The cultural tradition of using medicinal plants for health care by Caribbean and Latino communities in New York City has important implications for biomedical health care delivery, such as patient compliance with treatments prescribed by physicians, potential adverse effects of herbal remedies, and herb-drug interactions. One of the main challenges in the clinical practice is that Caribbean and Latino patients tend to not disclose their use of herbal remedies to health care providers. Physicians, on the other hand, tend to not engage in a dialogue with their patients about this subject either, as they may not feel knowledgeable about many of the exotic herbal remedies their patients are taking. Deficits in understanding, communication, empathy, and consideration of culturally specific health care beliefs and practices have been found to promote racial and ethnic health disparities. To tackle these challenges, scientists at The New York Botanical Garden have developed a cultural competency training program for health care providers that aims to bridge the communication gap about this subject between physicians and patients from Caribbean and Latino communities. On-going ethnobotanical and ethnomedical research is used to develop curricular materials. Since 2008, more than 740 medical students and practicing physicians have been trained during 49 individual training activities, consisting of lectures, interview and role play exercises, classes of ethnomedical Spanish, guided visits to a New York City botánica shop that sells medicinal plants, and tours at the Enid A. Haupt Conservatory of The New York Botanical Garden to discuss the cultural uses and potential adverse effects of the living Caribbean medicinal plan collection. We collaborate with medical schools and their affiliated hospitals in New York City, as well as with community clinics and health centers.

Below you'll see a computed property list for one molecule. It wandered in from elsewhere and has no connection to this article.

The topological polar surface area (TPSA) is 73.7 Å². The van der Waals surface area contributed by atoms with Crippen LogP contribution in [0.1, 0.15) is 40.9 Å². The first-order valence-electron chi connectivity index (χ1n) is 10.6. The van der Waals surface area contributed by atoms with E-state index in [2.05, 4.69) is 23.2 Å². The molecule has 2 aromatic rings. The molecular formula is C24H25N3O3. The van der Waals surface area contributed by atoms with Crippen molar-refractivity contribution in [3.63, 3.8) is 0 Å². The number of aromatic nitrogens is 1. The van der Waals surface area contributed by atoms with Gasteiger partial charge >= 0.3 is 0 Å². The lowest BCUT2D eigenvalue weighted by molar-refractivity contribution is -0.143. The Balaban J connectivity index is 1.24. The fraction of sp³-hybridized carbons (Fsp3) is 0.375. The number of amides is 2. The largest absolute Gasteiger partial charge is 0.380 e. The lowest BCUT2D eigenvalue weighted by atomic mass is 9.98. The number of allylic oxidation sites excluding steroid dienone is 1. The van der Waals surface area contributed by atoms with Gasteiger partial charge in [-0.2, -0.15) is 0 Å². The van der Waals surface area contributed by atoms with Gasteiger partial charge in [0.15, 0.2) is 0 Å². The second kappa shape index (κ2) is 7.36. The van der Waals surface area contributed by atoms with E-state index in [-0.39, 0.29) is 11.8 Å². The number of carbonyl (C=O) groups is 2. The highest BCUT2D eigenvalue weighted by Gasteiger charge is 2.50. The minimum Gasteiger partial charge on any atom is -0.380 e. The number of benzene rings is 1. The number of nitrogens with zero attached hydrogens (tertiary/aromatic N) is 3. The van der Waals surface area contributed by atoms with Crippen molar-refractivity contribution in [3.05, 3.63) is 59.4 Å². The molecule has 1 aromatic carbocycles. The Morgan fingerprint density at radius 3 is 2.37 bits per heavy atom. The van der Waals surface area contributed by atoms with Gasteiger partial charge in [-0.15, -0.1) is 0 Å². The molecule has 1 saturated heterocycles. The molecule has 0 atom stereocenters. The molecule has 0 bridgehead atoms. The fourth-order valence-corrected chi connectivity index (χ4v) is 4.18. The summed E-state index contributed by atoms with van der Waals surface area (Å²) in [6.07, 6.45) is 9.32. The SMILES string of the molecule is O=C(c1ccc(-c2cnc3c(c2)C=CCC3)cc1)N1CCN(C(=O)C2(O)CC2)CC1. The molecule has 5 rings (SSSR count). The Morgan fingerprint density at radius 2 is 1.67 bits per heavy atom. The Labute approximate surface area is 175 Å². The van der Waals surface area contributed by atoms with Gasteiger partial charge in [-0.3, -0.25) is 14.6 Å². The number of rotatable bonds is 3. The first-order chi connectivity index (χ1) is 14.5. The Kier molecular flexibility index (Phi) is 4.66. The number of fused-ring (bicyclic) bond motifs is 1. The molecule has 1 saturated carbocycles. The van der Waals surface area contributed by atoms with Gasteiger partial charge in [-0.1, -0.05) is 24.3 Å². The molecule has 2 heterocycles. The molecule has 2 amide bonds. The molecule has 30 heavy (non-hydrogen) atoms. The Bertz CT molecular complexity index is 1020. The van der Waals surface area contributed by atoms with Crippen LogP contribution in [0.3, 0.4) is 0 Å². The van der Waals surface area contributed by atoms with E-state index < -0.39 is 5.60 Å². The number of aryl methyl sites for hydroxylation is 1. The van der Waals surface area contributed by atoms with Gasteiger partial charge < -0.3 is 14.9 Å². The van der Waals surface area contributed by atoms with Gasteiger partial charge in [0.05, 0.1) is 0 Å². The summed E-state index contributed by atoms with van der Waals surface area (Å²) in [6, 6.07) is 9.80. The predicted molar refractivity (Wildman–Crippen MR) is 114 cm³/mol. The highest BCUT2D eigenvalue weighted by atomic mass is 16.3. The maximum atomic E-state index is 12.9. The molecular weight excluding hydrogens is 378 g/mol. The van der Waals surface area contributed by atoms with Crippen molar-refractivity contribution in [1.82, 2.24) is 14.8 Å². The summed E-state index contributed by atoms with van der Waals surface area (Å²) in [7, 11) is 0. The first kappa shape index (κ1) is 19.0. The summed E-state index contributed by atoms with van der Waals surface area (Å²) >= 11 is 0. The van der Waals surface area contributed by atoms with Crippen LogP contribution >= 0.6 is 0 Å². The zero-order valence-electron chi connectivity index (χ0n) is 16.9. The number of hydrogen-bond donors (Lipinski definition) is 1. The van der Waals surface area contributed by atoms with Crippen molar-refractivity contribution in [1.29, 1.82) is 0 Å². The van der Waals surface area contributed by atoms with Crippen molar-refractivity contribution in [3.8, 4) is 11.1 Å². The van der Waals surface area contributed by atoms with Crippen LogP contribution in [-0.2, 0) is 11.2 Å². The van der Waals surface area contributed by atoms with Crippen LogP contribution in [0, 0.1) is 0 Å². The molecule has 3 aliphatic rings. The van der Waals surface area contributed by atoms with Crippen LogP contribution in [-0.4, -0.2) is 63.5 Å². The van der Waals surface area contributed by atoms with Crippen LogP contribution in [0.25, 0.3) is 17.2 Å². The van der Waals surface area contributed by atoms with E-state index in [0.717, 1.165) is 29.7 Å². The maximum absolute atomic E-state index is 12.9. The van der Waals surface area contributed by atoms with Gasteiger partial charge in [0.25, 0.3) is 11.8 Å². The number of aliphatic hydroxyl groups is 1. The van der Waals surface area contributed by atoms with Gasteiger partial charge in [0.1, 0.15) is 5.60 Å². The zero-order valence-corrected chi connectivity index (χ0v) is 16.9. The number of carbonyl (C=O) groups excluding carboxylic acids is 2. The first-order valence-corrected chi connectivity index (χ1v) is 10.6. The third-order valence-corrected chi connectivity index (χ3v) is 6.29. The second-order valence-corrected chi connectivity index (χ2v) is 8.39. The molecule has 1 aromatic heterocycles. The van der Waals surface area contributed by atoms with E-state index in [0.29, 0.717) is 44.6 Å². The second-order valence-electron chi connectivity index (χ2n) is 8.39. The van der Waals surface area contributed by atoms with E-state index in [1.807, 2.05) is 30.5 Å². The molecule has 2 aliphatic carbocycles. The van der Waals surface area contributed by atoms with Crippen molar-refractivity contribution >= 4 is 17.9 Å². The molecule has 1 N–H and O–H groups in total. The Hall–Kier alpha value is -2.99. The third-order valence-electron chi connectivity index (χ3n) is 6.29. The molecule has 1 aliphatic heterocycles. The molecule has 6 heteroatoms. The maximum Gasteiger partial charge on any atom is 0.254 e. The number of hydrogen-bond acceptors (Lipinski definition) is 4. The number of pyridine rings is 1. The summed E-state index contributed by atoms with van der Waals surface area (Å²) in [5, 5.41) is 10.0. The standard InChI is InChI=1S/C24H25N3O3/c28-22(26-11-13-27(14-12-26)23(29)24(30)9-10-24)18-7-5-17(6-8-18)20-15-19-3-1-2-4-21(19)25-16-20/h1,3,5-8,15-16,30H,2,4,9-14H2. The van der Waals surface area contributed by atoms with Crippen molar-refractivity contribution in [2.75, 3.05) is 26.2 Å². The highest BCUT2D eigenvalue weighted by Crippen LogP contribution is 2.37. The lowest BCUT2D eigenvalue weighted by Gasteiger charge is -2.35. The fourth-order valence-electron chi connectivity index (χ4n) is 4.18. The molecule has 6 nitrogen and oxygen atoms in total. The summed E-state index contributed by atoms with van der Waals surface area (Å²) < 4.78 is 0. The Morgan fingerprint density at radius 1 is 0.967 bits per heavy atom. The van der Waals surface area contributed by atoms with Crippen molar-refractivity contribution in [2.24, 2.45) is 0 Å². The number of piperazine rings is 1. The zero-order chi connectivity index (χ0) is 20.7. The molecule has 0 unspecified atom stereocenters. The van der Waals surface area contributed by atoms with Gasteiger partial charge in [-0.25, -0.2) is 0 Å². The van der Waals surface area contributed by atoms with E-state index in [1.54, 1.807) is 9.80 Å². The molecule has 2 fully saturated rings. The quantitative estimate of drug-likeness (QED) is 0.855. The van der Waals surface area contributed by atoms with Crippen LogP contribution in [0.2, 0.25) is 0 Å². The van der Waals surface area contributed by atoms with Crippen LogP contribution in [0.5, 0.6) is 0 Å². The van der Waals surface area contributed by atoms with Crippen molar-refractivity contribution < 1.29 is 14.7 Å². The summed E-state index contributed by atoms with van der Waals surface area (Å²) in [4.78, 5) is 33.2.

Guided visit to a New York City botanica with medical trainees.